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Let $X$ denote the largest subset of odd integers with the property that every exponent in the prime factorization of any $x \in X$ belongs to $X$.

The conjecture states that the density of $X$ among the integers is $1-\frac{1}{\sqrt{3}}$.

Is this conjecture correct ?

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Do you have any evidence, or a citation, for this conjecture? At first glance, it seems very unlikely to me that this density would have a simple formula, but that's just a first glance. – David Speyer Feb 13 '12 at 19:34
I have only experimental evidence for the conjecture. I wrote up a sage program to verify the conjecture for integers up to 20 billon and recovered the probability up to 7 digit of precision. – Edinah Feb 13 '12 at 20:48
I updated my original response. The new response shows that any $X$ has density at most 0.4226496 which is smaller than $1-1/\sqrt{3}$. – GH from MO Feb 13 '12 at 21:20
@Edinah: I responded to your criticism below (as a comment to my response). – GH from MO Mar 24 '12 at 7:59
up vote 13 down vote accepted

This is an update of my original response which was incorrect.

The conjecture is false. I will show that any $X$ in the conjecture has density at most

$$ 0.4226496 < 1-\frac{1}{\sqrt{3}}= 0.4226497...$$

Let $Y$ be the set of odd numbers whose prime exponents are odd and different from $9$. Clearly, any $X$ in the conjecture is a subset of $Y$. Yet, the density of $Y$ equals

$$ \frac{1}{2}\prod_{p>2}\left(1-\frac{1}{p}\right)\left(1+\frac{1}{p-p^{-1}}-\frac{1}{p^9}\right) $$

which is less than

$$ 0.42264954363092750400907132916 $$

by the SAGE command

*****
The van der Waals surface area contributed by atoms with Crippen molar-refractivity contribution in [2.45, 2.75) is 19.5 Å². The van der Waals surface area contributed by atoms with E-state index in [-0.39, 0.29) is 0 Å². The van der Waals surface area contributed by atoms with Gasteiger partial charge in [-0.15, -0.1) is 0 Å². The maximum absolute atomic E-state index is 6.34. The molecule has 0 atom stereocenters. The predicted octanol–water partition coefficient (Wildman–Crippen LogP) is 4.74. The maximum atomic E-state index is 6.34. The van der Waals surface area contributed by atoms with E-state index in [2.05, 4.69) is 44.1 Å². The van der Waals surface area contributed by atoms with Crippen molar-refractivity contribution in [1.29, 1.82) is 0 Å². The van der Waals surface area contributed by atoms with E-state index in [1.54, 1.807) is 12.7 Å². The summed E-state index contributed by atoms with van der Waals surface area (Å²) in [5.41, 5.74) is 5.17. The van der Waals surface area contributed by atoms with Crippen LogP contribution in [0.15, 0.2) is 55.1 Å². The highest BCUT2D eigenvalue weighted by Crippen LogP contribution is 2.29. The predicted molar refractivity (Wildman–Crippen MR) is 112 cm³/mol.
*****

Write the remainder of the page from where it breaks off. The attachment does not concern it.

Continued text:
(1/2)*prod([RealField(100)(1-1/p)*(1+1/(p-1/p)-1/p^9) for p in prime_range(3,1000000)])
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Dear GH, Thank you very much for your comment. It took me while to get back to you because I wanted to carefully check everything, I beg to differ. I ran the sage code w can be found at the link The output of the computation can be found in output.txt file and got the density estimate to be for number in the range (1,2^28) to be equal to (1-0.577350318431854)=0.422649681568146 > 0.42264954363092750400907132916 (your estimated upper-bound). I think the issue lies in the fact the estimate fails to account for the recursive nature of the set X. Best, – Edinah Mar 24 '12 at 1:51
@Edinah: To contradict me you also need to prove that by extending your range $(1,2^{28})$ to all positive integers, your density stays above my claimed upper bound. You cannot prove this simply because my proof is correct. You see, I constructed a set $Y$ which provably contains any $X$, and whose density is provably less than your conjectured $1-1/\sqrt 3$. The density of $Y$ is given by an infinite product over primes with factors in $(0,1)$, so an upper bound for it is given by any finite subproduct. SAGE can calculate the finite product with great precision and falsifies your conjecture. – GH from MO Mar 24 '12 at 7:56
@GH, I am currently working with Edinah to write a paper on this problem. I was not aware of the fact that this question was posted on this site, and I have independently come to the same conclusions as you have (albeit with a slightly different formula). The conclusions of the paper were all found independently from yours, but we wouldn't want to publish something without first asking if you would like us to acknowledge your disproof (i.e., this post). If you would like to be acknowledged, how so? – Pat Devlin May 9 '12 at 18:07
@Pat: Thank you. I would like to respond by email. What is your address? – GH from MO May 10 '12 at 13:00
@Pat: Mail sent. – GH from MO May 10 '12 at 16:38

Let $A$ be any set of positive integers such that $1\in A$, and let $B$ be the set of integers such that every exponent in the prime factorization of any $x\in B$ belongs to $A$. Then the density of $B$ exists and equals $$ \prod_{\text{primes }p} \bigg( 1-\frac1p \bigg) \bigg( 1 + \sum_{a\in A} \frac1{p^a} \bigg). $$ In this case, $A=B=X$ (which is kind of cool).

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